Miranda v. Arizona, 384 U.S. 436, 86 S.Ct. 1602, 16 L.Ed.2d 694 (1966).

At trial, the defense conceded that on April 29, 2008, defendant used a toy gun to intimidate the workers in Galvez Pharmacy to give him drugs and money. Defendant claimed he never intended to harm anyone. He claimed he came from a good family, joined the United States Navy at the age of seventeen, and served in Desert Storm. He testified that he worked offshore for two years and then obtained an engineer's license to work on a seagoing tug and an anchor-handling boat. He claimed that in 1998, he was the victim of an armed robbery, was shot during the robbery and, thereafter, became addicted to painkillers.


In pro se assignment of error number 2, defendant argues that the state failed to establish that he used a dangerous weapon during the robbery.

The standard of review for sufficiency of the evidence to uphold a conviction is whether, viewing the evidence in the light most favorable to the prosecution, any rational trier of fact could conclude that the state proved the essential elements of the crime and defendant's identity as the perpetrator of that crime beyond a reasonable doubt. In conducting this review, we also must be expressly mindful of Louisiana's circumstantial evidence test, which states in part, "assuming every fact to be proved that the evidence tends to prove, in order to convict," every reasonable hypothesis of innocence is excluded. LSA-R.S. 15:438; State v. Wright, 98-0601, p. 2 (La.App. 1 Cir. 2/19/99), 730 So.2d 485, 486, writs denied, 99-0802 (La.10/29/99), 748 So.2d 1157, and 00-0895 (La.11/17/00), 773 So.2d 732.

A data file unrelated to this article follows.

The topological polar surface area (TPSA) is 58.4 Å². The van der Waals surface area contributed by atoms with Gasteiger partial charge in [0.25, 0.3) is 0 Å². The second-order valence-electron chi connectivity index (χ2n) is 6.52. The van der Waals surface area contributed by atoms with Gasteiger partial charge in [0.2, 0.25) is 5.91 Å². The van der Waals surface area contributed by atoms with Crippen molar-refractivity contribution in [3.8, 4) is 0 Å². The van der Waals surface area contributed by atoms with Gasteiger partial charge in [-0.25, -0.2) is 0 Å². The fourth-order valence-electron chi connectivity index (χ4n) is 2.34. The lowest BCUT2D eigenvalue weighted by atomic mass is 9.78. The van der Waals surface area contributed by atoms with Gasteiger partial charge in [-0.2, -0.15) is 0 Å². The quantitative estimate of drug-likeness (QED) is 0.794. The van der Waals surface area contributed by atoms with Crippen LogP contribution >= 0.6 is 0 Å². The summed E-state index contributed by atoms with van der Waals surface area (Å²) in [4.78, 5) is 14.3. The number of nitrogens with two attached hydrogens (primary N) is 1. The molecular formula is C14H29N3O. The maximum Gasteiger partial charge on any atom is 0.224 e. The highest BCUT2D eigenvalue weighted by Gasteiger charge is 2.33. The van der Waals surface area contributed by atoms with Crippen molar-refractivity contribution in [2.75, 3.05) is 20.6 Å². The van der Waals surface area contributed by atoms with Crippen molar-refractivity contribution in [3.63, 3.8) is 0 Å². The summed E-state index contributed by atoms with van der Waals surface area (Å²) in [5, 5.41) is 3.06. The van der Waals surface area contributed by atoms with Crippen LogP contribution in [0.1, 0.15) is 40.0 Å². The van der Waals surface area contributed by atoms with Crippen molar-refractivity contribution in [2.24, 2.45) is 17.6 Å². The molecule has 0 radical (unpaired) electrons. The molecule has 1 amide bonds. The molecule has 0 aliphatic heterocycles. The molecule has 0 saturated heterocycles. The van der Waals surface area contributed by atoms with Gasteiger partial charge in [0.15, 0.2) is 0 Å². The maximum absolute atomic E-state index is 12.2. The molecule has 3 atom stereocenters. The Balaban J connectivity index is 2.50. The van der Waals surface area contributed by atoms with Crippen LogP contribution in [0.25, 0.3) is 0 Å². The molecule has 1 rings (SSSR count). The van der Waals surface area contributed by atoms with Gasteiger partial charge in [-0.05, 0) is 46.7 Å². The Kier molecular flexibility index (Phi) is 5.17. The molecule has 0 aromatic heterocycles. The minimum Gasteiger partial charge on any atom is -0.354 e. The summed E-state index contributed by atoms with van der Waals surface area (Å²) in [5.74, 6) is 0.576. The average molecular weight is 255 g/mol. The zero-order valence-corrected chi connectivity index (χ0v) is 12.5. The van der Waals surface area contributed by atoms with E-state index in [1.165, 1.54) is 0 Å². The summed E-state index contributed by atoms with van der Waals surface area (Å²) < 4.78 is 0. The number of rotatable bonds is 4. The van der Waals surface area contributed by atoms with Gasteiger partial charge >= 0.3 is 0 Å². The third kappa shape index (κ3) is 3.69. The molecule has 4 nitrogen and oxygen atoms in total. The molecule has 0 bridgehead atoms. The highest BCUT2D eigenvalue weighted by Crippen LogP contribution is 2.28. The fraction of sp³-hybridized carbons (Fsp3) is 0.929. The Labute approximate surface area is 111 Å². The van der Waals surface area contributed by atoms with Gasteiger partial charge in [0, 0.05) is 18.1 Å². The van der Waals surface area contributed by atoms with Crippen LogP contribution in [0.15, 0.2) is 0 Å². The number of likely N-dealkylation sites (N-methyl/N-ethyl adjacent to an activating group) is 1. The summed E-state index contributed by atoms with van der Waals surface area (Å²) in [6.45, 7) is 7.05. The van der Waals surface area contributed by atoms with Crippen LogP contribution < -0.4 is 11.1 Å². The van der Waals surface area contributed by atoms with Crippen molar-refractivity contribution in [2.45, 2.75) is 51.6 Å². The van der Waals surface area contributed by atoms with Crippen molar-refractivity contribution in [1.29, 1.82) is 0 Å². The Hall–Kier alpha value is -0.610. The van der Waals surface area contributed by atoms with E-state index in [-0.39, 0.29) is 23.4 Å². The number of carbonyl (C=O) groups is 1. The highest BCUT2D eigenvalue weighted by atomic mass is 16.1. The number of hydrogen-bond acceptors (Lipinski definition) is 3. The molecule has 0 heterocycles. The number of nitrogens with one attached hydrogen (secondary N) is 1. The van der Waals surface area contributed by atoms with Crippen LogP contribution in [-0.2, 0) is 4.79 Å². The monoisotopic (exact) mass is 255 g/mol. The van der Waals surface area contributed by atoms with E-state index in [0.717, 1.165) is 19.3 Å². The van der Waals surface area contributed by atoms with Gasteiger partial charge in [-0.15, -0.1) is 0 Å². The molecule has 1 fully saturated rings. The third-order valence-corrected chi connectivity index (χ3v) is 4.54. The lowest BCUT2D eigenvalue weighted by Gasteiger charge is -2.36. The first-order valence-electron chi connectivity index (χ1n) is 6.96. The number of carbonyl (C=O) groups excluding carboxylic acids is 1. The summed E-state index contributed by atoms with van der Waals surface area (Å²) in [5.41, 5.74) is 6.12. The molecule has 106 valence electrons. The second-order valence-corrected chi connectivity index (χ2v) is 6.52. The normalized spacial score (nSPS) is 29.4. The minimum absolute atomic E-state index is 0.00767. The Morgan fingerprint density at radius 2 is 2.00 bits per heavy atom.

When a conviction is based on both direct and circumstantial evidence, the reviewing court must resolve any conflict in the direct evidence by viewing that evidence in the light most favorable to the prosecution. When the direct evidence is thus viewed, the facts established by the direct evidence and the facts reasonably inferred from the circumstantial evidence must be sufficient for a rational juror to conclude beyond a reasonable doubt that the defendant was guilty of every essential element of the crime. Wright, 98-0601 at p. 3, 730 So.2d at 487.

Armed robbery is the taking of anything of value belonging to another from the person of another or that is in the immediate control of another, by use of force or intimidation, while armed with a dangerous weapon. LSA-R.S. 14:64 A. "Dangerous weapon" includes "any . . . substance or instrumentality, which, in the manner used, is calculated or likely to produce death or great bodily harm." LSA-R.S. 14:2 A(3). A person who commits a robbery by pointing an unloaded and unworkable pistol at the victim can be adjudged guilty of armed robbery. State v. Levi 259 La. 591, 598-99, 250 So.2d 751, 754 (1971). Additionally, a toy gun can be considered a dangerous weapon if the jury determines the interaction between the offender and the victim created a highly charged atmosphere whereby there was danger of serious bodily harm resulting from the victim's fear for his life. State v. Woods, 97-0800, p. 11 (La.App. 1 Cir. 6/29/98), 713 So.2d 1231, 1239, writ denied. 98-3041 (La.4/1/99), 741 So.2d 1281.